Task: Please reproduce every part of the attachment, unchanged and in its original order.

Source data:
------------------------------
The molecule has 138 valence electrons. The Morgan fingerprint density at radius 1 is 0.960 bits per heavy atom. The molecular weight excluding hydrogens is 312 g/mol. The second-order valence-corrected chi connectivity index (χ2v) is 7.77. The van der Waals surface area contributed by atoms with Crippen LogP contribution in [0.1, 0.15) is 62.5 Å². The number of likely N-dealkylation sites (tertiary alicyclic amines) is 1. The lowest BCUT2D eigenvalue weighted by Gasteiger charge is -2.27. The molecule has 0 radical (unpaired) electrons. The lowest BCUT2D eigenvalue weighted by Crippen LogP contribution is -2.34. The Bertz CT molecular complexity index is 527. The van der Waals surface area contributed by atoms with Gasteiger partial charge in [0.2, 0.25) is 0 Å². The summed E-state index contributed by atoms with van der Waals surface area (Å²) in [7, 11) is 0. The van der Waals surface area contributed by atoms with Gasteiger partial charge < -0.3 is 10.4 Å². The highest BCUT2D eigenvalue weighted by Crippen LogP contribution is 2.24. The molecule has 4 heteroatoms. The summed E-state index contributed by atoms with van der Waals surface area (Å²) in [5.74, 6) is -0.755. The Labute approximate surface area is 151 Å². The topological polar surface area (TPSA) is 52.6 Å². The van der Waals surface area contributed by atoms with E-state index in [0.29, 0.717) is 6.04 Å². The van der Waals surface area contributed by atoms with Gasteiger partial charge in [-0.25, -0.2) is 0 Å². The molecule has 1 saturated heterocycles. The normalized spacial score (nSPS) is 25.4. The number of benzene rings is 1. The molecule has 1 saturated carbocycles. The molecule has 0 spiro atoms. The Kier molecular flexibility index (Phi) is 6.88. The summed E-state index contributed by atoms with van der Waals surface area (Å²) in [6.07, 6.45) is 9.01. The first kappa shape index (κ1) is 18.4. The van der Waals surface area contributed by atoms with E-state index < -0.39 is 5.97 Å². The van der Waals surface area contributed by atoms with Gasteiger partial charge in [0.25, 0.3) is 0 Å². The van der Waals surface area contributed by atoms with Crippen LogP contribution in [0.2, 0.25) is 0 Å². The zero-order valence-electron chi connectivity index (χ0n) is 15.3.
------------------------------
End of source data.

The molecule has 138 valence electrons. The Morgan fingerprint density at radius 1 is 0.960 bits per heavy atom. The molecular weight excluding hydrogens is 312 g/mol. The second-order valence-corrected chi connectivity index (χ2v) is 7.77. The van der Waals surface area contributed by atoms with Crippen LogP contribution in [0.1, 0.15) is 62.5 Å². The number of likely N-dealkylation sites (tertiary alicyclic amines) is 1. The lowest BCUT2D eigenvalue weighted by Gasteiger charge is -2.27. The molecule has 0 radical (unpaired) electrons. The lowest BCUT2D eigenvalue weighted by Crippen LogP contribution is -2.34. The Bertz CT molecular complexity index is 527. The van der Waals surface area contributed by atoms with Gasteiger partial charge in [0.2, 0.25) is 0 Å². The summed E-state index contributed by atoms with van der Waals surface area (Å²) in [7, 11) is 0. The van der Waals surface area contributed by atoms with Gasteiger partial charge < -0.3 is 10.4 Å². The highest BCUT2D eigenvalue weighted by Crippen LogP contribution is 2.24. The molecule has 4 heteroatoms. The summed E-state index contributed by atoms with van der Waals surface area (Å²) in [5.74, 6) is -0.755. The Labute approximate surface area is 151 Å². The topological polar surface area (TPSA) is 52.6 Å². The van der Waals surface area contributed by atoms with E-state index in [0.29, 0.717) is 6.04 Å². The van der Waals surface area contributed by atoms with Gasteiger partial charge in [-0.25, -0.2) is 0 Å². The molecule has 1 saturated heterocycles. The normalized spacial score (nSPS) is 25.4. The number of benzene rings is 1. The molecule has 1 saturated carbocycles. The molecule has 0 spiro atoms. The Kier molecular flexibility index (Phi) is 6.88. The summed E-state index contributed by atoms with van der Waals surface area (Å²) in [6.07, 6.45) is 9.01. The first kappa shape index (κ1) is 18.4. The van der Waals surface area contributed by atoms with E-state index < -0.39 is 5.97 Å². The van der Waals surface area contributed by atoms with Gasteiger partial charge in [0.25, 0.3) is 0 Å². The van der Waals surface area contributed by atoms with Crippen LogP contribution in [0.2, 0.25) is 0 Å². The zero-order valence-electron chi connectivity index (χ0n) is 15.3.